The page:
Obits We Love: An Inspirational Retirement

Posted by Gayle Bennett

Obituaries can be difficult to write. After all, one is tasked with the rather daunting task of summing up a person’s lifetime achievements during an emotional time. As we come across them, we’ll highlight obits that we think paint a particularly good—and authentic—picture of a loved one.

Elliott Royce started a successful company in commercial and industrial real estate. But it’s how he conducted himself during his retirement that was truly remarkable—and the focus on his obituary in the Minneapolis Star Tribune.

At age 96, Royce went to a trampoline class three times a week. It was no doubt fun, but there was a practical purpose as well: He taught classes to seniors on how they could avoid serious injury if they fell.

Royce also liked to compete in juggling races—“joggling” races, as he called them—in which competitors run while juggling. He won his age group in a race a few months before he passed away. Though, not surprisingly, he was the only competitor in his age group.

Over the course of his retirement, Royce helped his community is small but meaningful ways. He started a book donation program and volunteered with a junior high school band, occasionally pitching in on tuba (the instrument, his daughter noted, that he would often walk around carrying to stay fit).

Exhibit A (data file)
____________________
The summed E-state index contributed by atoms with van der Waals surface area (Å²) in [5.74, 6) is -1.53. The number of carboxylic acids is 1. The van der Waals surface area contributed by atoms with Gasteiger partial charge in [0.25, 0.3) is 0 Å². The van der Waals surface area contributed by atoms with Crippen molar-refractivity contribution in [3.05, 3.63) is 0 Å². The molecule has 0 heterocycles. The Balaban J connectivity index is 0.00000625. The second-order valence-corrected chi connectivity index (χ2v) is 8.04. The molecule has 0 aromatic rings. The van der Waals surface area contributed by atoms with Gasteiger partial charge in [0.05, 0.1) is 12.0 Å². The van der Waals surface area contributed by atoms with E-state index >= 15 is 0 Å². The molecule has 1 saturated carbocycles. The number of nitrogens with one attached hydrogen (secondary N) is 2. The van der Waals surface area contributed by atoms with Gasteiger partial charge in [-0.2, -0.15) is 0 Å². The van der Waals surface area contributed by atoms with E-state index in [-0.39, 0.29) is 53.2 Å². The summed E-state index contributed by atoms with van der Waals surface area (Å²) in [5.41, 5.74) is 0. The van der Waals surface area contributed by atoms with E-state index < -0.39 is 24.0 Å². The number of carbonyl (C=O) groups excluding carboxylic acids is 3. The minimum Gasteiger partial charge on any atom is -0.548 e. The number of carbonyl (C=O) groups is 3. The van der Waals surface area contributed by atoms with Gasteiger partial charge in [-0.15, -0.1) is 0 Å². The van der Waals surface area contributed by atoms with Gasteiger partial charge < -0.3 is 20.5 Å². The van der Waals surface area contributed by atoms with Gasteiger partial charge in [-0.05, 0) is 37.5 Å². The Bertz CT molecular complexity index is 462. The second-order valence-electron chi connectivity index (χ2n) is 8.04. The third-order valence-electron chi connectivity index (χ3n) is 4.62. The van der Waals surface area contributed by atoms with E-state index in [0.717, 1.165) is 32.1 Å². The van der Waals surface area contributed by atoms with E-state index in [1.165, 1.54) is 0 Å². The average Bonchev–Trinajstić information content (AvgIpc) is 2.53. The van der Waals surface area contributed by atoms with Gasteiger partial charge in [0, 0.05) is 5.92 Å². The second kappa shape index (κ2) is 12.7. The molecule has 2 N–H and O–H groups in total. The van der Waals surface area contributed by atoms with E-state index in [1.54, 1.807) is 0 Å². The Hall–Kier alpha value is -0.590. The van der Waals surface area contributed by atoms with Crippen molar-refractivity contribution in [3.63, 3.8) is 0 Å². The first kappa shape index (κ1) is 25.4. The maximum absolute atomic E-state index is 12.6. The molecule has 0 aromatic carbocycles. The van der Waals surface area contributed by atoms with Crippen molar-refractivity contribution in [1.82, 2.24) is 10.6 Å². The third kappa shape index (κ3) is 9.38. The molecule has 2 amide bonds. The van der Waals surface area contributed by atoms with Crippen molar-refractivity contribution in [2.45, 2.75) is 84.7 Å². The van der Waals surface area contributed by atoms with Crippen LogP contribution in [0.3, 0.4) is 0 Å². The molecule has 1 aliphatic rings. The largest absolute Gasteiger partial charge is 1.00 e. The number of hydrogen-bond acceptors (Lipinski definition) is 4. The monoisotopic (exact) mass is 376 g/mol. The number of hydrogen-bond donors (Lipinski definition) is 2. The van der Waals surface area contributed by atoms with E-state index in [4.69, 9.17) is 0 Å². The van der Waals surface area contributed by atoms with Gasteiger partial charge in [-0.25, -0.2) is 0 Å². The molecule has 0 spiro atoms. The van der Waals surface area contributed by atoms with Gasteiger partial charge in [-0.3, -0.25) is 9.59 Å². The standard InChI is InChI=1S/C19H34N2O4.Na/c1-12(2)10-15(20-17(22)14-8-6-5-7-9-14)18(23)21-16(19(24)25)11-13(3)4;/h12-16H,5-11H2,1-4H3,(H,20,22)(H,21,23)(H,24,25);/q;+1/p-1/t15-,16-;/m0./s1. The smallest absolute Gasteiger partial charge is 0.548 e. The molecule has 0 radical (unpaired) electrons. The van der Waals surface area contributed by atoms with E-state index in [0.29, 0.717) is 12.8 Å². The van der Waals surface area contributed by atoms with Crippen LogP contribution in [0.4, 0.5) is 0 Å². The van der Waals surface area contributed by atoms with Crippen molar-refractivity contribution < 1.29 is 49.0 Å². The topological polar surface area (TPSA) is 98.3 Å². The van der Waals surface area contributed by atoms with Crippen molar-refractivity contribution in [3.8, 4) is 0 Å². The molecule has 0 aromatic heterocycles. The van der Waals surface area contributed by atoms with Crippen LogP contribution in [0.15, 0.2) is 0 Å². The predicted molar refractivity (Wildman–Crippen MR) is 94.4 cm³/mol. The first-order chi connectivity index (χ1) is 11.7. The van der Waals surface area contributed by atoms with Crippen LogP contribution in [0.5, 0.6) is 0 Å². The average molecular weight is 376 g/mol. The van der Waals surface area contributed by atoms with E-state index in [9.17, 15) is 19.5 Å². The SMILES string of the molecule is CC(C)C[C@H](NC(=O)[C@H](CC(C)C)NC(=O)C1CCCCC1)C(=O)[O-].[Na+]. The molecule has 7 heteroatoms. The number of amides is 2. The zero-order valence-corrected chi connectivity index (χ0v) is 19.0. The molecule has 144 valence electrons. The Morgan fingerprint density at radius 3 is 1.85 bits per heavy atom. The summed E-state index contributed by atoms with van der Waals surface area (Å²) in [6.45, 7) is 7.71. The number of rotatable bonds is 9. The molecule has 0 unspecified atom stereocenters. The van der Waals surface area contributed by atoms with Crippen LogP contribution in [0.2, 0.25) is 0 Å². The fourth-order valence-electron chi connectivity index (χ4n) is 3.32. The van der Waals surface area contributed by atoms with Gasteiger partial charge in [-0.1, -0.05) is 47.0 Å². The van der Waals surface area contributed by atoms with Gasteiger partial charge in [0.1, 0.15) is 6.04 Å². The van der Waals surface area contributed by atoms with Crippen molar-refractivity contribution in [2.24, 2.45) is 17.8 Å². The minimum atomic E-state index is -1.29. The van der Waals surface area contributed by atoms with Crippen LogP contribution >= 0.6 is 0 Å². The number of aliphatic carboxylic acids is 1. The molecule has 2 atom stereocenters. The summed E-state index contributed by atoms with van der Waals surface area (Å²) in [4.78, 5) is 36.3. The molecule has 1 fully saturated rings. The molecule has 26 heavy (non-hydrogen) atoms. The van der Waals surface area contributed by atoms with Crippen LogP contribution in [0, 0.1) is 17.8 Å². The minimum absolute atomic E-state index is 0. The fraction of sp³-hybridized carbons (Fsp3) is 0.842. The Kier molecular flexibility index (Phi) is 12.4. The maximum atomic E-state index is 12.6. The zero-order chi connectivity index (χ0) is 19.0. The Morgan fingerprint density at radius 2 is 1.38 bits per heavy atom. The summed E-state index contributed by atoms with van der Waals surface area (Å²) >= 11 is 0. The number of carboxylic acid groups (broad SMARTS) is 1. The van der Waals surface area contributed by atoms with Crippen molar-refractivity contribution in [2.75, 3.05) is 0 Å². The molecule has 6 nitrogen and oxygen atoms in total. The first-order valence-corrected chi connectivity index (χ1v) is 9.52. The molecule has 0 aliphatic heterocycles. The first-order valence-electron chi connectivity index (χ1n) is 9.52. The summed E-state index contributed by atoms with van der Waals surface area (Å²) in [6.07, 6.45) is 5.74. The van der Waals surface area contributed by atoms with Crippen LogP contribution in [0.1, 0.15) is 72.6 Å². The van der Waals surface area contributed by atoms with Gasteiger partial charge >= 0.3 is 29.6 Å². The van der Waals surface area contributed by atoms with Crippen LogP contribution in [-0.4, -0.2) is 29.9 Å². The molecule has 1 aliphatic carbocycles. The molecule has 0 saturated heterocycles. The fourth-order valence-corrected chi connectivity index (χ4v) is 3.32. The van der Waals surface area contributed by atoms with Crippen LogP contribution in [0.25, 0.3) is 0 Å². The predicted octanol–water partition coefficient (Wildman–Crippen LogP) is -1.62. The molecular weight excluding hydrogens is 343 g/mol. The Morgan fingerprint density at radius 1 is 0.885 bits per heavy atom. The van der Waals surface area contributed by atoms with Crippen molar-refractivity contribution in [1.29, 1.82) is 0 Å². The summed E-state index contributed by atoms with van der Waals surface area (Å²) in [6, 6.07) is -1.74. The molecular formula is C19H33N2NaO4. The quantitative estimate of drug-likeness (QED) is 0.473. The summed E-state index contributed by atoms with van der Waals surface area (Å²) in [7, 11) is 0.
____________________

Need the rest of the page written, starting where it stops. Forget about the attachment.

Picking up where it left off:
And he never stopped having fun. He was the first in line when a new water slide opened, and dressed as Dr. Seuss, he rode a three-wheeled bicycle in local parades. And he didn’t just save his tricycle for parades—he regularly rode around town on it.

“He didn’t care if he made mistakes. He didn’t care if he looked like a clown. He absolutely scoffed at people who scoffed at him,” said his daughter, Sandie Kaster, in his obituary. “I think he just said: I get one life, it goes fast and I’m going to take it.”

Words to live by at any stage of life.

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Gayle is a DC-based writer and editor who has covered topics ranging from education to real estate ... to now urns!" We welcome any questions or comments! Please email them to help@modernmemorials.com. 
By Gayle Bennett

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